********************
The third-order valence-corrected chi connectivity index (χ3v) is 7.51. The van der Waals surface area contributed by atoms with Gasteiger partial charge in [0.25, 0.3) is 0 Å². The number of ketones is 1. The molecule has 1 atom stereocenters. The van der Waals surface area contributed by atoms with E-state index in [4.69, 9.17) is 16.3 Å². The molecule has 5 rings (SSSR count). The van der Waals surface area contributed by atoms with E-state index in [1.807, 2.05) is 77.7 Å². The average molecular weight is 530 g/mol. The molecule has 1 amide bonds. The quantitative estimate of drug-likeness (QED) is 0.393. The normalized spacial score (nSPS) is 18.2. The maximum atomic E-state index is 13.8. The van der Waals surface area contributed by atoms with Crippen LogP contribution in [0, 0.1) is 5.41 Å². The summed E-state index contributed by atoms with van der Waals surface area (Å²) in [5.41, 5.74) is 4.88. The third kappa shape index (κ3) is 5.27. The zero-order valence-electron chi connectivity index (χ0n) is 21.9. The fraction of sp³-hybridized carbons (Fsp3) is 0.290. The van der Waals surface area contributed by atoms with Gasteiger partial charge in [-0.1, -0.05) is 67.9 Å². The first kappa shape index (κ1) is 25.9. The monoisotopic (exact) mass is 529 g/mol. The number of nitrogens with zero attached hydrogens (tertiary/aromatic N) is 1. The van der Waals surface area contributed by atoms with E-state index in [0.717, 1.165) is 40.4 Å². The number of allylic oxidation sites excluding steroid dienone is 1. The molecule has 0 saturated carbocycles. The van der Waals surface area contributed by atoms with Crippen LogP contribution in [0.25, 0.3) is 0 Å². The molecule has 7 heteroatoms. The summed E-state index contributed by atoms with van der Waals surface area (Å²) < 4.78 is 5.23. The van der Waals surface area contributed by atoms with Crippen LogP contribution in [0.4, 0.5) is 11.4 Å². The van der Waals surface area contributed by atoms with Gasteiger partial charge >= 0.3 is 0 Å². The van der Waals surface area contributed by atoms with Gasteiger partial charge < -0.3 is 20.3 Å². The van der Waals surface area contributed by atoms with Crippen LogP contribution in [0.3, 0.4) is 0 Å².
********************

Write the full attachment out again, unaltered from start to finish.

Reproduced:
The third-order valence-corrected chi connectivity index (χ3v) is 7.51. The van der Waals surface area contributed by atoms with Gasteiger partial charge in [0.25, 0.3) is 0 Å². The number of ketones is 1. The molecule has 1 atom stereocenters. The van der Waals surface area contributed by atoms with E-state index in [4.69, 9.17) is 16.3 Å². The molecule has 5 rings (SSSR count). The van der Waals surface area contributed by atoms with E-state index in [1.807, 2.05) is 77.7 Å². The average molecular weight is 530 g/mol. The molecule has 1 amide bonds. The quantitative estimate of drug-likeness (QED) is 0.393. The normalized spacial score (nSPS) is 18.2. The maximum atomic E-state index is 13.8. The van der Waals surface area contributed by atoms with Crippen LogP contribution in [0, 0.1) is 5.41 Å². The summed E-state index contributed by atoms with van der Waals surface area (Å²) in [5.41, 5.74) is 4.88. The third kappa shape index (κ3) is 5.27. The zero-order valence-electron chi connectivity index (χ0n) is 21.9. The fraction of sp³-hybridized carbons (Fsp3) is 0.290. The van der Waals surface area contributed by atoms with Gasteiger partial charge in [-0.1, -0.05) is 67.9 Å². The first kappa shape index (κ1) is 25.9. The monoisotopic (exact) mass is 529 g/mol. The number of nitrogens with zero attached hydrogens (tertiary/aromatic N) is 1. The van der Waals surface area contributed by atoms with E-state index in [0.717, 1.165) is 40.4 Å². The number of allylic oxidation sites excluding steroid dienone is 1. The molecule has 0 saturated carbocycles. The van der Waals surface area contributed by atoms with Crippen LogP contribution in [0.25, 0.3) is 0 Å². The molecule has 7 heteroatoms. The summed E-state index contributed by atoms with van der Waals surface area (Å²) < 4.78 is 5.23. The van der Waals surface area contributed by atoms with Crippen LogP contribution in [0.4, 0.5) is 11.4 Å². The van der Waals surface area contributed by atoms with Gasteiger partial charge >= 0.3 is 0 Å². The van der Waals surface area contributed by atoms with Gasteiger partial charge < -0.3 is 20.3 Å². The van der Waals surface area contributed by atoms with Crippen LogP contribution in [0.3, 0.4) is 0 Å².